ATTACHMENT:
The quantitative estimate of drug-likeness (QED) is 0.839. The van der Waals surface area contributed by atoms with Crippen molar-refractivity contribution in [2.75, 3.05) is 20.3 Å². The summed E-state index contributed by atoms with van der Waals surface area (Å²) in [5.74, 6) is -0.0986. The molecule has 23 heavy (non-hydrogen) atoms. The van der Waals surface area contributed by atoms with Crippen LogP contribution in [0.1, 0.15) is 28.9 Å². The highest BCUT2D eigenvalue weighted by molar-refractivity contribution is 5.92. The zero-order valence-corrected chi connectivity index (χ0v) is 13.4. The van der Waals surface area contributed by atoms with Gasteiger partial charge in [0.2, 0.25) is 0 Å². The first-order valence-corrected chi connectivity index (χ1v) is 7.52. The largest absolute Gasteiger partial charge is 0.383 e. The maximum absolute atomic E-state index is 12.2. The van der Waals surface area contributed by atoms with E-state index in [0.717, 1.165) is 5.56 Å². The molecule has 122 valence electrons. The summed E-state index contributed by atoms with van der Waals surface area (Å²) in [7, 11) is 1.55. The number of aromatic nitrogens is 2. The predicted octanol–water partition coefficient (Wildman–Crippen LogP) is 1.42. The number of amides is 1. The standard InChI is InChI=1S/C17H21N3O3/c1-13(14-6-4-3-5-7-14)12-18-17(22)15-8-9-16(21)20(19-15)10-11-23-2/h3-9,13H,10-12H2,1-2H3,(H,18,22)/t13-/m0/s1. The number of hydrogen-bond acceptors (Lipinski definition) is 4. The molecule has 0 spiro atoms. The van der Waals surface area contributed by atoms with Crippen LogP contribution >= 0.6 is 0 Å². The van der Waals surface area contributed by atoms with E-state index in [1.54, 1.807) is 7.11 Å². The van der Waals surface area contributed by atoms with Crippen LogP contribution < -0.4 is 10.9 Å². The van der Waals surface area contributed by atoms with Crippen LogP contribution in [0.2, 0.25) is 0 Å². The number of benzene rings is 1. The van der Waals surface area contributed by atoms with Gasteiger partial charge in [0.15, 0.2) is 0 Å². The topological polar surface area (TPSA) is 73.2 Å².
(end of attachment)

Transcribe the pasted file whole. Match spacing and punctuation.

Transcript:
The quantitative estimate of drug-likeness (QED) is 0.839. The van der Waals surface area contributed by atoms with Crippen molar-refractivity contribution in [2.75, 3.05) is 20.3 Å². The summed E-state index contributed by atoms with van der Waals surface area (Å²) in [5.74, 6) is -0.0986. The molecule has 23 heavy (non-hydrogen) atoms. The van der Waals surface area contributed by atoms with Crippen LogP contribution in [0.1, 0.15) is 28.9 Å². The highest BCUT2D eigenvalue weighted by molar-refractivity contribution is 5.92. The zero-order valence-corrected chi connectivity index (χ0v) is 13.4. The van der Waals surface area contributed by atoms with Gasteiger partial charge in [0.2, 0.25) is 0 Å². The first-order valence-corrected chi connectivity index (χ1v) is 7.52. The largest absolute Gasteiger partial charge is 0.383 e. The maximum absolute atomic E-state index is 12.2. The van der Waals surface area contributed by atoms with E-state index in [0.717, 1.165) is 5.56 Å². The molecule has 122 valence electrons. The summed E-state index contributed by atoms with van der Waals surface area (Å²) in [7, 11) is 1.55. The number of aromatic nitrogens is 2. The predicted octanol–water partition coefficient (Wildman–Crippen LogP) is 1.42. The number of amides is 1. The standard InChI is InChI=1S/C17H21N3O3/c1-13(14-6-4-3-5-7-14)12-18-17(22)15-8-9-16(21)20(19-15)10-11-23-2/h3-9,13H,10-12H2,1-2H3,(H,18,22)/t13-/m0/s1. The number of hydrogen-bond acceptors (Lipinski definition) is 4. The molecule has 0 spiro atoms. The van der Waals surface area contributed by atoms with Crippen LogP contribution >= 0.6 is 0 Å². The van der Waals surface area contributed by atoms with E-state index in [1.54, 1.807) is 7.11 Å². The van der Waals surface area contributed by atoms with Crippen LogP contribution < -0.4 is 10.9 Å². The van der Waals surface area contributed by atoms with Crippen LogP contribution in [0.2, 0.25) is 0 Å². The number of benzene rings is 1. The van der Waals surface area contributed by atoms with Gasteiger partial charge in [0.15, 0.2) is 0 Å². The topological polar surface area (TPSA) is 73.2 Å².